Unlocked Futures, a 16-month accelerator started by singer John Legend and the philanthropic fund New Profit, supports entrepreneurs who are former inmates or are helping others transition back into society.
“Entrepreneurship is important because we may not get jobs. We’re hiring ourselves. It’s out of necessity,” says entrepreneur Teresa Hodge, part of Unlocked Futures’ inaugural class.
Hodge runs Mission:Launch, a nonprofit that offers workforce re-entry training. Another member founded Bronx-based Hope House, which provides housing for women in their first year after incarceration.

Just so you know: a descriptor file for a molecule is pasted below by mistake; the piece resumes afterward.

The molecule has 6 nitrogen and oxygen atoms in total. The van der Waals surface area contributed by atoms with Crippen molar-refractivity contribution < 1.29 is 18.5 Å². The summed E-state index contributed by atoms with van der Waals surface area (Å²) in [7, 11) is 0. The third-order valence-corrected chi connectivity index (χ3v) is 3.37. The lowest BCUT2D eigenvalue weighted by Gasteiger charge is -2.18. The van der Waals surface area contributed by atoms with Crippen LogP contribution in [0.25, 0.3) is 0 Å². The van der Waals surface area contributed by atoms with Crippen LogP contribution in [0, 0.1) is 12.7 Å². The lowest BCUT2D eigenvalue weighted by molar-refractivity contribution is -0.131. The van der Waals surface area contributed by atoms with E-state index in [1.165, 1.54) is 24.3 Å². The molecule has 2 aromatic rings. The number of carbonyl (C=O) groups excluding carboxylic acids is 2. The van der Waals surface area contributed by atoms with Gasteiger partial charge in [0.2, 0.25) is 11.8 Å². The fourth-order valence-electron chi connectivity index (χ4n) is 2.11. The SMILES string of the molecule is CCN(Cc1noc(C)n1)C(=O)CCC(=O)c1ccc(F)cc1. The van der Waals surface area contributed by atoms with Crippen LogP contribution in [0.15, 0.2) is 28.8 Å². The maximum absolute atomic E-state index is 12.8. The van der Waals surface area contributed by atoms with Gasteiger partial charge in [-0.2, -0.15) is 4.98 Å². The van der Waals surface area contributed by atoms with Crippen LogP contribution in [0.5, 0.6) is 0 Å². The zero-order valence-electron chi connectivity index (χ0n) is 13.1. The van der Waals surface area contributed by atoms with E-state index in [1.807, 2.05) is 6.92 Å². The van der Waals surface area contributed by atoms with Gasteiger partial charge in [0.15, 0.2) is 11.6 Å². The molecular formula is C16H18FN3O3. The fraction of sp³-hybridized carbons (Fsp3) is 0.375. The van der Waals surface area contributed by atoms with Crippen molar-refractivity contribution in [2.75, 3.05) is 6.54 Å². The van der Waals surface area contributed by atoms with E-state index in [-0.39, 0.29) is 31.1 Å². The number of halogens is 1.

The eight entrepreneurs in Unlocked Futures’ first class, six of whom have spent time in prison, will each get $50,000 in funding.
Unlocked Futures is backed by $500,000 from Bank of America, which has supported other criminal justice programs, including investing in the state of New York’s recidivism-reduction social impact bond.